Chamberlain came to rescue over Civil War monument

Memorial Day was first celebrated a few years after the Civil War. Most area towns lost men in the conflict and have a monument of some kind. They range from Milford’s elaborate monument on the Town Common to Wilton’s fairly plain square stone in a small park beside Forest Road.

Some of them feature a soldier standing solemnly with his rifle. He is a generic soldier fashioned by local granite companies.

Most of the monuments are either on the town common or in front of town hall. Lyndeborough’s was supposed to be, but because of controversy, it isn’t. It stands at one side of the South Cemetery.

In 1871, Grand Army of the Republic Harvey Holt Post 15 voted to start saving money to erect a Soldiers’ Monument. A committee of 15 was named, including five members of the GAR, to procure the monument and find a site for it.

Holt was the town’s first casualty in the war, and his is said to be the first death from New Hampshire. At least one other town claims that distinction, as well. Holt died in 1861 at the First Battle of Bull Run.

In 1879, with a $250 donation from the town, the committee contracted with J.H. Brennan of Peterborough to build the monument. It is made of granite from Fitzwilliam and is 15 feet, 6 inches above the base. It is described as being a base, a plinth, die, cap and shaft.

It was to be dedicated on July 4, 1879, located on land in South Lyndeborough owned by Joel Tarbell, about where the Village Common is now. Tarbell was the captain of the Lafayette Artillery Company, which had done garrison duty at Fort Constitution in Portsmouth.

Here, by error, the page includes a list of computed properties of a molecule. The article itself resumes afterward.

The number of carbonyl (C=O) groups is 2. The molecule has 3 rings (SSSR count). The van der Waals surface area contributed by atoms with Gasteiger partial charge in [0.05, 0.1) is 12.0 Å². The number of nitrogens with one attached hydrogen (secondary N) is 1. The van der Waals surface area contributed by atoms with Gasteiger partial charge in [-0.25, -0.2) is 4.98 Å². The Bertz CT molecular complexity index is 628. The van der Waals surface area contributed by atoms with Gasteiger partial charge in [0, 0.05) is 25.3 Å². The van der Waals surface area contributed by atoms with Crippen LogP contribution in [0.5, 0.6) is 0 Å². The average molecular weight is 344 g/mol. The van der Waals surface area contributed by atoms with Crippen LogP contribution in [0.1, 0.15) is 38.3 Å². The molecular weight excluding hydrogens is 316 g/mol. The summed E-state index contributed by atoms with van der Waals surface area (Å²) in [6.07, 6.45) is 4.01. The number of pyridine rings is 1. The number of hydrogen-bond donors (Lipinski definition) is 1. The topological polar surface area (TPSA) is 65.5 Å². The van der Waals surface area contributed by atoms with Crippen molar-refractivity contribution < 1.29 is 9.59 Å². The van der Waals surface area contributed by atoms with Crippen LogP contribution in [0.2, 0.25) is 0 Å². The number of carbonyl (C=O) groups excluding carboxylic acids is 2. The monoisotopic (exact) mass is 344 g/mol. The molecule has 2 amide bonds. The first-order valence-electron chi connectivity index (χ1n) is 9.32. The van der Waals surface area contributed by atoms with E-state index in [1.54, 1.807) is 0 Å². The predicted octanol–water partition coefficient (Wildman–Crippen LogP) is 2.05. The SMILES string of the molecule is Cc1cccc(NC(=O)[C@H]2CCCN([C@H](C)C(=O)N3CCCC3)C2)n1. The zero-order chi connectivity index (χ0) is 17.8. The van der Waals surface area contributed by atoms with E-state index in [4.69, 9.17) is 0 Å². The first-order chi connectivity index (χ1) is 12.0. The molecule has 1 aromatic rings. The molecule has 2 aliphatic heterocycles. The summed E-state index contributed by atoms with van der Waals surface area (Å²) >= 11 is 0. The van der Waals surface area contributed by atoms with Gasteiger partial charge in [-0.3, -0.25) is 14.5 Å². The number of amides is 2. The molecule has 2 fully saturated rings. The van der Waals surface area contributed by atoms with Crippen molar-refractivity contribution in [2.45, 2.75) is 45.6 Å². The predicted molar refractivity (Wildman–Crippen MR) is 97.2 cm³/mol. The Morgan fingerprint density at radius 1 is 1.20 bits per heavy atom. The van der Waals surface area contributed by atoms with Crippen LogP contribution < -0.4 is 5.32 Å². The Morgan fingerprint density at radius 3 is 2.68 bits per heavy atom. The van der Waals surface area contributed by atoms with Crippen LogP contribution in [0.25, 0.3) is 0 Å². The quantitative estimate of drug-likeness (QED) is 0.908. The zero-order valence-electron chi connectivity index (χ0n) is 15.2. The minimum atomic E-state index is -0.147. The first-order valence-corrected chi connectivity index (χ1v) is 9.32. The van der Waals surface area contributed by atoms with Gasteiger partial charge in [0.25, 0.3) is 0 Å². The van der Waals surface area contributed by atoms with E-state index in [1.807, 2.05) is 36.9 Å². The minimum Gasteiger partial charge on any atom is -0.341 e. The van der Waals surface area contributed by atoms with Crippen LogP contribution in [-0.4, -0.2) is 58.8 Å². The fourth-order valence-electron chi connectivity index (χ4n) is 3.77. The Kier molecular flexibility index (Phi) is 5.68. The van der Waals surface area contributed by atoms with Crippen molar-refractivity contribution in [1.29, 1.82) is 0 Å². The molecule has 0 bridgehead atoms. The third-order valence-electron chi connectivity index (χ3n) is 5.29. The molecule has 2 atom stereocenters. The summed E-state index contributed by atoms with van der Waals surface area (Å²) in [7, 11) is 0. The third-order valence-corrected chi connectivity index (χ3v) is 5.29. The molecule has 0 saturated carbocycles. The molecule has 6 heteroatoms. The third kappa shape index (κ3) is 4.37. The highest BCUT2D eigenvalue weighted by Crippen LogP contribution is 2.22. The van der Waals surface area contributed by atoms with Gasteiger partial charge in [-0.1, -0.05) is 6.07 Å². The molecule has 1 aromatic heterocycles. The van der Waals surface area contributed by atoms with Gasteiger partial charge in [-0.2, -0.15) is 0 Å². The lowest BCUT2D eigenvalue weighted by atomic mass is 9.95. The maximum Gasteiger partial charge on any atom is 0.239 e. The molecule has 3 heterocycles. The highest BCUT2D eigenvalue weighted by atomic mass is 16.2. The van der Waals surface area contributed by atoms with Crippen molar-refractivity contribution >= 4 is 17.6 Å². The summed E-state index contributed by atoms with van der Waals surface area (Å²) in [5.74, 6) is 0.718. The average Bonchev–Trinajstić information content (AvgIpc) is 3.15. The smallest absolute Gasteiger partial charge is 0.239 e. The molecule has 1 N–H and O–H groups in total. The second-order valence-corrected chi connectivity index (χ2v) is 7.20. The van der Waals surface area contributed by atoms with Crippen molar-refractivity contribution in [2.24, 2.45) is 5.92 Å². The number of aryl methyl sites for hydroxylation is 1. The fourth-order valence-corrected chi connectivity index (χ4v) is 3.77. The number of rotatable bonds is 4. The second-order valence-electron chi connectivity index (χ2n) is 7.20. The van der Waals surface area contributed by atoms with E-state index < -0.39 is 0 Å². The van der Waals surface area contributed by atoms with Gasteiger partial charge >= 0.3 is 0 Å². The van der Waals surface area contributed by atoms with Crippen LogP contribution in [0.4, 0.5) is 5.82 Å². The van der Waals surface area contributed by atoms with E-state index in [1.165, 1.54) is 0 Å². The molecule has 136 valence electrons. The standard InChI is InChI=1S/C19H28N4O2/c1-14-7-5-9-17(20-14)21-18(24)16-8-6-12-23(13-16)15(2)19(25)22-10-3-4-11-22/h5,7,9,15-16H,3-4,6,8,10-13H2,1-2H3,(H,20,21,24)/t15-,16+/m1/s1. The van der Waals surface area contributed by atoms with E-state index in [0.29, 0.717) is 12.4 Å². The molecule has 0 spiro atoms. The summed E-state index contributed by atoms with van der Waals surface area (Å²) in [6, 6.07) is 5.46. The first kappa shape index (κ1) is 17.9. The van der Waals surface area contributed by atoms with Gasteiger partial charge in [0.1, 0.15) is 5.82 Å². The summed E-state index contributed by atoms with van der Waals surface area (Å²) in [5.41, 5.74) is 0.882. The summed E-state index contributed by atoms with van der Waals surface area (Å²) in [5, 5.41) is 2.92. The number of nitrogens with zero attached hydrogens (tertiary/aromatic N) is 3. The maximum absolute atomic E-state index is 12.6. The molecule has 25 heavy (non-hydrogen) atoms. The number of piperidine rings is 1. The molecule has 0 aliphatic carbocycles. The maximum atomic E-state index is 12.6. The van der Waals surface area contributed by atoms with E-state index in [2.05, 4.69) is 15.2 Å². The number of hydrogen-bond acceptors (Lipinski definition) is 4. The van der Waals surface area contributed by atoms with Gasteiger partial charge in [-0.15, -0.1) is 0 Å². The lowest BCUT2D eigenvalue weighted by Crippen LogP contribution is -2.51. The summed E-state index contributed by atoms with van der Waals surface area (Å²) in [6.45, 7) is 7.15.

However, on July 3, it was announced that because of a disagreement, a site hadn’t been selected. Apparently there were residents who thought the monument should be in Lyndeborough Center near Town Hall. And apparently there was no possibility of agreement.

The solution was a compromise offered by Rufus Chamberlain: a small knoll across the road from the South Cemetery. His only condition was that the cemetery wall be moved to enclose it. The monument was dedicated on Christmas Eve.

The wall, however, wasn’t moved for another 10 years, probably because the cemetery was twice enlarged and about a half mile of road had to be relocated to provide access to the new sections. The original entrance to the cemetery is by way of a set of granite steps from Furnace Hill Road.

Peter Cram sold the town a few acres in 1888 for cemetery expansion, and Chamberlain did the same the next year. The new road was built in 1890.

Relocating the road involved straightening Cram Hill Road to Cemetery Road, avoiding a small brook and wetlands, and also a short piece of Furnace Hill Road to also join Cemetery Road. There are several entrances to the "new" cemetery off Cemetery Road, and the steps are rarely used. A piece of the old road still exists along a portion
of the original wall, and signs of that road can be found in the wetland, including a stone slab bridge.

The Soldiers’ Monument lists the 14 Lyndeborough men who died during the conflict, but only four of them in battle. The rest of them died of disease, one at the infamous Andersonville Prison in 1864.

They will be duly remembered by members of Lafayette Artillery Company on Memorial Sunday.

Keep up with the past with Another Perspective, which runs monthly in The Telegraph. Jessie Salisbury can be reached at 654-9704 or jessies@tellink.net.